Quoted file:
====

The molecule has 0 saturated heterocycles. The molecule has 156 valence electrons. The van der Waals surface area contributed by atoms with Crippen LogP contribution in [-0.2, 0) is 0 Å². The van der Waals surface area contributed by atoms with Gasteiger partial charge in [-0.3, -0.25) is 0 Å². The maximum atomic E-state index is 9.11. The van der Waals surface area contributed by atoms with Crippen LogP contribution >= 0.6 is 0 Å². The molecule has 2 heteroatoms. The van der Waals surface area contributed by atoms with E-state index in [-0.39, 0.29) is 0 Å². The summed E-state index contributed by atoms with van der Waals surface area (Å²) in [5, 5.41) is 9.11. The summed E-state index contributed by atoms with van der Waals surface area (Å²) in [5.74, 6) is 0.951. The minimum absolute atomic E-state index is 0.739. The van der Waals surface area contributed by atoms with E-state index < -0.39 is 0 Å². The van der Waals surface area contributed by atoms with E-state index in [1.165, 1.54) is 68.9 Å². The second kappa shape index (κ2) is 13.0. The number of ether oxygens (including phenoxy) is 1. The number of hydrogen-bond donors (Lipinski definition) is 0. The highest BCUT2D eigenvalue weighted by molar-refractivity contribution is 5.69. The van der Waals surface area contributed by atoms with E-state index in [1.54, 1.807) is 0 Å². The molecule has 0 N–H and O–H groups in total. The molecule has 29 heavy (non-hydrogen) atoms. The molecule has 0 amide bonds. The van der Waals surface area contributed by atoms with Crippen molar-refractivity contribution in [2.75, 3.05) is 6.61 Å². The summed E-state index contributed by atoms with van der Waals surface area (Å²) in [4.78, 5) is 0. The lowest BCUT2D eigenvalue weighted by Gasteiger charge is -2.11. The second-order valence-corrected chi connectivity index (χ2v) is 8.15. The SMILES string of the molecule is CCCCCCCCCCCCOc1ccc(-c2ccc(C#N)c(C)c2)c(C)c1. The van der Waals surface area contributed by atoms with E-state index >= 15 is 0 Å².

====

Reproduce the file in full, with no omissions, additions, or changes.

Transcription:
The molecule has 0 saturated heterocycles. The molecule has 156 valence electrons. The van der Waals surface area contributed by atoms with Crippen LogP contribution in [-0.2, 0) is 0 Å². The van der Waals surface area contributed by atoms with Gasteiger partial charge in [-0.3, -0.25) is 0 Å². The maximum atomic E-state index is 9.11. The van der Waals surface area contributed by atoms with Crippen LogP contribution >= 0.6 is 0 Å². The molecule has 2 heteroatoms. The van der Waals surface area contributed by atoms with E-state index in [-0.39, 0.29) is 0 Å². The summed E-state index contributed by atoms with van der Waals surface area (Å²) in [5, 5.41) is 9.11. The summed E-state index contributed by atoms with van der Waals surface area (Å²) in [5.74, 6) is 0.951. The minimum absolute atomic E-state index is 0.739. The van der Waals surface area contributed by atoms with E-state index < -0.39 is 0 Å². The van der Waals surface area contributed by atoms with E-state index in [1.165, 1.54) is 68.9 Å². The second kappa shape index (κ2) is 13.0. The number of ether oxygens (including phenoxy) is 1. The number of hydrogen-bond donors (Lipinski definition) is 0. The highest BCUT2D eigenvalue weighted by molar-refractivity contribution is 5.69. The van der Waals surface area contributed by atoms with E-state index in [1.54, 1.807) is 0 Å². The molecule has 0 N–H and O–H groups in total. The molecule has 29 heavy (non-hydrogen) atoms. The molecule has 0 amide bonds. The van der Waals surface area contributed by atoms with Crippen molar-refractivity contribution in [2.75, 3.05) is 6.61 Å². The summed E-state index contributed by atoms with van der Waals surface area (Å²) in [4.78, 5) is 0. The lowest BCUT2D eigenvalue weighted by Gasteiger charge is -2.11. The second-order valence-corrected chi connectivity index (χ2v) is 8.15. The SMILES string of the molecule is CCCCCCCCCCCCOc1ccc(-c2ccc(C#N)c(C)c2)c(C)c1. The van der Waals surface area contributed by atoms with E-state index >= 15 is 0 Å².